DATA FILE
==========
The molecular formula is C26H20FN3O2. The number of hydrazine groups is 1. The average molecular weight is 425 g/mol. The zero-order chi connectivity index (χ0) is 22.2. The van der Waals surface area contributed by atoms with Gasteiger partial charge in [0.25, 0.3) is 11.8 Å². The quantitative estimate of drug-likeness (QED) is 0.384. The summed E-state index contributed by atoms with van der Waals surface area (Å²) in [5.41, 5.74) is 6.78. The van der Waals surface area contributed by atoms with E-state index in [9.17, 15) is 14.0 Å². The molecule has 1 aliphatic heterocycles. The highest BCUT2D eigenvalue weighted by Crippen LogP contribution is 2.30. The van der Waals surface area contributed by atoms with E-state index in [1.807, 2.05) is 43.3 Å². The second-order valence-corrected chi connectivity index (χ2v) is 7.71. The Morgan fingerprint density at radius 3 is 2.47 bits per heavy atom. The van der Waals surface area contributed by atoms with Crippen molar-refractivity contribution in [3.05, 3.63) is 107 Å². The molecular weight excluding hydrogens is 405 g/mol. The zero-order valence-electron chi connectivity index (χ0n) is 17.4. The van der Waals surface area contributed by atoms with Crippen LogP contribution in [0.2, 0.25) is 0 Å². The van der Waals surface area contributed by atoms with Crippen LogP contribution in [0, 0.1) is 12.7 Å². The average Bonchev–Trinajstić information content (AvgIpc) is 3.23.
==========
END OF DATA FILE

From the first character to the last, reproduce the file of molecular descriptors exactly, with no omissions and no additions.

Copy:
The molecular formula is C26H20FN3O2. The number of hydrazine groups is 1. The average molecular weight is 425 g/mol. The zero-order chi connectivity index (χ0) is 22.2. The van der Waals surface area contributed by atoms with Gasteiger partial charge in [0.25, 0.3) is 11.8 Å². The quantitative estimate of drug-likeness (QED) is 0.384. The summed E-state index contributed by atoms with van der Waals surface area (Å²) in [5.41, 5.74) is 6.78. The van der Waals surface area contributed by atoms with E-state index in [9.17, 15) is 14.0 Å². The molecule has 1 aliphatic heterocycles. The highest BCUT2D eigenvalue weighted by Crippen LogP contribution is 2.30. The van der Waals surface area contributed by atoms with E-state index in [1.807, 2.05) is 43.3 Å². The second-order valence-corrected chi connectivity index (χ2v) is 7.71. The Morgan fingerprint density at radius 3 is 2.47 bits per heavy atom. The van der Waals surface area contributed by atoms with Crippen molar-refractivity contribution in [3.05, 3.63) is 107 Å². The molecular weight excluding hydrogens is 405 g/mol. The zero-order valence-electron chi connectivity index (χ0n) is 17.4. The van der Waals surface area contributed by atoms with Crippen LogP contribution in [0.2, 0.25) is 0 Å². The van der Waals surface area contributed by atoms with Crippen LogP contribution in [0, 0.1) is 12.7 Å². The average Bonchev–Trinajstić information content (AvgIpc) is 3.23.